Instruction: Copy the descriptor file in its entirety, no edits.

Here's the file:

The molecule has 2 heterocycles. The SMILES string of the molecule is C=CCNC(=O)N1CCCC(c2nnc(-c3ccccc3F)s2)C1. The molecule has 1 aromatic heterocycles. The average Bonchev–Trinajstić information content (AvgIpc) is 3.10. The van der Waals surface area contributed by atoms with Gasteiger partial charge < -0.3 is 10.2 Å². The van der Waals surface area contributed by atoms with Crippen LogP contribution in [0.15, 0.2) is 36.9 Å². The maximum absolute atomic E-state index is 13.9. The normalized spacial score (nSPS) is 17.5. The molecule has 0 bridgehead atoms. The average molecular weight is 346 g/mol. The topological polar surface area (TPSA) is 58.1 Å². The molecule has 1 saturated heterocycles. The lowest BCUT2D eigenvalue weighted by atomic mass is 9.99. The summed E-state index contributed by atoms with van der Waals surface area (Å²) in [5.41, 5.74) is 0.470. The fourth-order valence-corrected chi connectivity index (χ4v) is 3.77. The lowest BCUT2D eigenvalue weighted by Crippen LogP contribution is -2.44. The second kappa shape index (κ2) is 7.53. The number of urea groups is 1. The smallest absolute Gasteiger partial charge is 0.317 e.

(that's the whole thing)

The molecule has 2 heterocycles. The SMILES string of the molecule is C=CCNC(=O)N1CCCC(c2nnc(-c3ccccc3F)s2)C1. The molecule has 1 aromatic heterocycles. The average Bonchev–Trinajstić information content (AvgIpc) is 3.10. The van der Waals surface area contributed by atoms with Gasteiger partial charge < -0.3 is 10.2 Å². The van der Waals surface area contributed by atoms with Crippen LogP contribution in [0.15, 0.2) is 36.9 Å². The maximum absolute atomic E-state index is 13.9. The normalized spacial score (nSPS) is 17.5. The molecule has 0 bridgehead atoms. The average molecular weight is 346 g/mol. The topological polar surface area (TPSA) is 58.1 Å². The molecule has 1 saturated heterocycles. The lowest BCUT2D eigenvalue weighted by atomic mass is 9.99. The summed E-state index contributed by atoms with van der Waals surface area (Å²) in [5.41, 5.74) is 0.470. The fourth-order valence-corrected chi connectivity index (χ4v) is 3.77. The lowest BCUT2D eigenvalue weighted by Crippen LogP contribution is -2.44. The second kappa shape index (κ2) is 7.53. The number of urea groups is 1. The smallest absolute Gasteiger partial charge is 0.317 e.